Northington Blog

Covering The Costs Associated With Alzheimer’s Disease

Photo via Pixabay by Pexels

If you or a loved one have recently been diagnosed with Alzheimer’s disease, there are probably a million thoughts running through your head, not the least of which includes how you’re going to pay for medical care. The cost of living with a disease like Alzheimer’s can be extremely high even with health insurance, and many seniors find that they are at a loss when it comes to figuring out how to cover their bills. Even with Medicare, some individuals have a hard time making ends meet.

However, it doesn’t have to be that way. There are many options available for those who need to find a way to pay for medical coverage. From retirement savings to a life insurance plan that will help you along the way, there are several ways you can start planning now for your financial needs down the road. Keep reading to find out how.

 

Supplemental insurance

 

Many Medicare plans have supplemental options that will allow you to add onto existing coverage. These plans will expand to include more benefits, with anything from a longer stay at an assisted living facility to prescriptions covered. Do some research to find out what plans are available and how to take advantage of them; there may be specific requirements depending on your age and the state you live in.

 

Know what to expect

 

Once you’re 65 years old, Medicare will usually pay for up to 100 days of nursing home care, some prescription drugs and inpatient hospital care, but every plan is different. Knowing what sort of costs you can expect–and who will pay for them–will help you plan more efficiently for the years ahead, so do some research online and talk to your insurance rep if you have questions about your coverage.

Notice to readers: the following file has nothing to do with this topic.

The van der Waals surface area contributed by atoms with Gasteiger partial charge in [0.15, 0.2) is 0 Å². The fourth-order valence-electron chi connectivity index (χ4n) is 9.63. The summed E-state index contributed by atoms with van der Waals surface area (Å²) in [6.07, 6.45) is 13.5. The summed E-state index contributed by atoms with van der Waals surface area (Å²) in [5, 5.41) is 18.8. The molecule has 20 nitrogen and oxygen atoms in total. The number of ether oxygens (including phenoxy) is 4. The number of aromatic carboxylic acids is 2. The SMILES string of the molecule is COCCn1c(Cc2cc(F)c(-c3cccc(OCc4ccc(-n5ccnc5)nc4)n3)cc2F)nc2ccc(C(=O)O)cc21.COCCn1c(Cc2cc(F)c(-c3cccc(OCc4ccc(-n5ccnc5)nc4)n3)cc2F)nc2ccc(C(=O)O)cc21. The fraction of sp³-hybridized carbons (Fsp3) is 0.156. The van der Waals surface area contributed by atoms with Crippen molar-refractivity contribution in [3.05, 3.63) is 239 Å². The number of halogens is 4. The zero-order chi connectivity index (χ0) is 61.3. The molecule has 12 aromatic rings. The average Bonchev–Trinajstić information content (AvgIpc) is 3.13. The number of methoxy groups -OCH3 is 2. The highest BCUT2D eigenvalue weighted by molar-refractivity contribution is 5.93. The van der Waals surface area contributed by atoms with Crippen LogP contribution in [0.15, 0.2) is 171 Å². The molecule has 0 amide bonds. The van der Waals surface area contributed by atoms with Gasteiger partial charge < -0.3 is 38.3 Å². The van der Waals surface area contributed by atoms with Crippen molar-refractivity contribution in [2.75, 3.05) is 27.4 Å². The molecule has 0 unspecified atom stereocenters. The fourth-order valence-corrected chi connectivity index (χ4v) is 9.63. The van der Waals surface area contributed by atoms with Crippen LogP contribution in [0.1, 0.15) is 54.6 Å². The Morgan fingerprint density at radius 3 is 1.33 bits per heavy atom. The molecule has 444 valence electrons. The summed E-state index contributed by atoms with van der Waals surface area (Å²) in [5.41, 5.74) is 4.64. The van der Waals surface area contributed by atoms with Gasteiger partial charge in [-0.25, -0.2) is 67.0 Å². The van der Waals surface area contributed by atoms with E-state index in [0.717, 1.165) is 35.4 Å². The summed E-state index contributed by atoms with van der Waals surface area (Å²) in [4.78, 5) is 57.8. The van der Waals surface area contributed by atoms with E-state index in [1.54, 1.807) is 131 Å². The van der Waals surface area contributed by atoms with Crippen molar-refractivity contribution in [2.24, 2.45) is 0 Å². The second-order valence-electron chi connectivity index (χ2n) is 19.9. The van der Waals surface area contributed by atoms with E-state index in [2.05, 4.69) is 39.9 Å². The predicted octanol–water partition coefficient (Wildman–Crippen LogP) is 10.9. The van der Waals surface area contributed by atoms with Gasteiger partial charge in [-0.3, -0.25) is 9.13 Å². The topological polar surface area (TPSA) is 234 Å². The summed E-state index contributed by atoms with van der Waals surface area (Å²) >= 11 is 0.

Check your life insurance policy

 

Many life insurance policies offer benefits outside of end-of-life coverage; depending on the type of policy you own, you might expect to receive help paying for long-term health care costs without sacrificing the payout benefits owed to your family upon the event of your passing. Read on here for some great information about how these types of policies work and how to get the maximum benefit from them.

 

Plan for the inevitable

 

No one likes to talk about death, but and end-of-life plan is as necessary as it is difficult. It’s important to talk about your needs with your loved ones, so they’ll be better able to help you plan. Go over your living will and make sure you have all your wishes outlined so that your family will not only be prepared, but also well taken care of.

 

If you don’t already have savings set aside or if a new diagnosis impacts your existing plan to cover funeral costs, consider final expense insurance. Burial insurance works like a traditional life insurance policy, but it’s easier to obtain later in life and with health concerns. Payouts can be used to give you the memorial service you envision or to pay off any outstanding bills or debts.

 

Planning for the future can be an extremely stressful undertaking, so it’s important to stay on top of your self-care. Look for ways you can ensure that your mind and body stay healthy during this difficult time, and talk to your doctor about the best ways to keep stress at bay. With careful planning and some attention on your own needs, you can ensure that your long-term care isn’t something that will become an issue down the road.

Guest Author, June Duncan

June is the co-creator of Rise Up for Caregivers, which offers support for family members and friends who have taken on the responsibility of caring for their loved ones. She is the author of the upcoming book, The Complete Guide to Caregiving: A Daily Companion for New Senior Caregivers.

We have a great resource for Long Term Care Planning on our website www.planforcomfort.com, to learn more about this resource click here:  https://planforcomfort.com/long-term-care/

The opinions voiced in this material are for general information only and are not intended to provide specific advice or recommendations for any individual.